Stomach Snaps

Throughout my quadruplet pregnancy I kept meaning to take a weekly picture of my burgeoning belly. But for one reason or another my plans fell through and I never really got into the groove of chronicling my growing girth.

I did manage to snap a few shots of my stomach throughout the pregnancy, which I'm sure I'll look back on one day and marvel at how freakish it is to have a stomach that once stretched so much:

I'm Going to Gain 70-80 Pounds?!

I'm a dietitian. So right after I came to grips with having quadruplets, I started wondering what my weight gain goal would be for carrying these 4 kiddos to fruition.

Having taught undergraduate and graduate level nutrition courses for about 10 years now, I was familiar with the 2009 Institute of Medicine's Weight Gain Guidelines for Pregnancy. These guidelines basically say that for optimal birth outcomes, a woman who is at a healthy body mass index (BMI) prior to pregnancy should expect to gain:

  • 25-35 pounds by the end of pregnancy with one baby
  • 37-54 pounds by the end of pregnancy with twins

But what about triplets, quadruplets or quintuplets? Turns out, there's not enough data to set good guidelines, which, as a data-driven person, I found super frustrating.

The thing that cured my weight gain quandary was from the one resource that I routinely turned to during my quadruplet pregnancy: Dr. Barbara Luke's book When You're Expecting Twins, Triplets, or Quads. I love that Dr. Luke is also a dietitian and that she weaves real life anecdotal stories of multiple pregnancies with decades of her own team's research in her writings. 

Dr. Luke contributed to the 2009 IOM guidelines, so her recs are legit, and they say that healthy weighted women should expect to gain:

  • 40-56 pounds by the end of pregnancy with twins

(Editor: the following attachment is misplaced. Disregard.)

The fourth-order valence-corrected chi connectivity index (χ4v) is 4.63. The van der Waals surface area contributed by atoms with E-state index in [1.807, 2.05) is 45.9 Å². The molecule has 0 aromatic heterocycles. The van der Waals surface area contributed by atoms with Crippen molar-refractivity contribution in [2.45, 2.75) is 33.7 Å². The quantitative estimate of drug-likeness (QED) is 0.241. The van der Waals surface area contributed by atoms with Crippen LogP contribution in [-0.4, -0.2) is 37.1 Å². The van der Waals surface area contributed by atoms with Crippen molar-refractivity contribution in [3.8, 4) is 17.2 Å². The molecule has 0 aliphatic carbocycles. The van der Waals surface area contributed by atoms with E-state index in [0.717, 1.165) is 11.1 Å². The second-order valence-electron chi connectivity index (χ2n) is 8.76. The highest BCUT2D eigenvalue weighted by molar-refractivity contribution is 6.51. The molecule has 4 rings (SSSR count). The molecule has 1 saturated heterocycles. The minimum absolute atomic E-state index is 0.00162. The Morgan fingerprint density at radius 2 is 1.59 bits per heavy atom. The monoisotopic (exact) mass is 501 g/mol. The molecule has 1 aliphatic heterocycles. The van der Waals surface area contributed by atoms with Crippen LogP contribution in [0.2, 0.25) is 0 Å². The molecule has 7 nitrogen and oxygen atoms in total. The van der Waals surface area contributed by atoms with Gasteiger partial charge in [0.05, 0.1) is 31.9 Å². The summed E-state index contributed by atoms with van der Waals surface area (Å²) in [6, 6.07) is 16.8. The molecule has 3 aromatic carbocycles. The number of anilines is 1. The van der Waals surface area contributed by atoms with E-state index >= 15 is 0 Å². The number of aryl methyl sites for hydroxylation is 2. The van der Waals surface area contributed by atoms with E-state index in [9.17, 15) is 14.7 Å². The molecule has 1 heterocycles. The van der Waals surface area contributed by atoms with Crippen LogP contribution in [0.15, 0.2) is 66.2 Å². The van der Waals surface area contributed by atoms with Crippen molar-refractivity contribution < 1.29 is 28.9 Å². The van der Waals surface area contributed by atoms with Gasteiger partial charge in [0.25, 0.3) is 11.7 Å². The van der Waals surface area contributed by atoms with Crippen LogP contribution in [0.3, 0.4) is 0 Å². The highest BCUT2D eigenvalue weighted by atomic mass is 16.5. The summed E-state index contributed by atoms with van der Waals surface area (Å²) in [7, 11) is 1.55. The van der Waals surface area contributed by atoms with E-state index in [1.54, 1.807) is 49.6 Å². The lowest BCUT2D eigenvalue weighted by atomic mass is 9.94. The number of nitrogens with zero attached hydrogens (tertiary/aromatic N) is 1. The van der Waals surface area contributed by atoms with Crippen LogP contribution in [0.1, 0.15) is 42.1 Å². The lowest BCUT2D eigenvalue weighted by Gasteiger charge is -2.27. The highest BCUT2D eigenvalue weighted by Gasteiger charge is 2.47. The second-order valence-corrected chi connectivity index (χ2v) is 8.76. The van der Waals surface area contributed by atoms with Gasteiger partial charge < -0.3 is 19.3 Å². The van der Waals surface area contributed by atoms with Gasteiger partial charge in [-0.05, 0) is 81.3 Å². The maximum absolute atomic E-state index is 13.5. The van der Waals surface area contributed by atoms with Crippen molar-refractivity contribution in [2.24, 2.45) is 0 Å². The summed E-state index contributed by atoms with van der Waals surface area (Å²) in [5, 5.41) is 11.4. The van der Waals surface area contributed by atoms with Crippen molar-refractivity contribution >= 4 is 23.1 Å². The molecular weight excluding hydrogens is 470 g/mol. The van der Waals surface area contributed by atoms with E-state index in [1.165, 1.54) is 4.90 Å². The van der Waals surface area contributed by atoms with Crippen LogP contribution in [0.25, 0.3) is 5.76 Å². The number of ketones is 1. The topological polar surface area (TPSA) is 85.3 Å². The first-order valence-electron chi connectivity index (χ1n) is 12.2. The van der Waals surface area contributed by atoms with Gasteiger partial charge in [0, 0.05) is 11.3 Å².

• 58-75 pounds by the end of pregnancy with triplets
  • 70-80 pounds by the end of pregnancy with quadruplets

So, there you have it: 70-80 pounds was my weight gain goal. I've spent so much of my career talking about the dangers of excessive weight gain during pregnancy, and here I was having to deal with the other end - making sure I gained enough. 

And the key is, you've got to get it in early. Dr. Luke's book stressed that early pregnancy weight gain is essential, since:

  • Your weight gain up to 28 weeks has the most influence on the babies' rate of growth
  • Changes in hormones associated with pregnancy promote mom's weight gain long before fetuses themselves gain weight
  • It gets way harder to gain weight as your pregnancy progresses and you're not going to get that full 40 weeks to do it

I am 5'10" and had gained 25 pounds with my first daughter, so the thought of tripling that for quadruplets was kind of mind-boggling. Here I am at 31 weeks when I broke the 200 mark. I'm smiling since I had gained 60 of those 70-80 pounds I needed to, but I really hope I never see this side of 200 again!

Β   Breaking 200 pounds at 31 weeks; the smile is fake.


Breaking 200 pounds at 31 weeks; the smile is fake.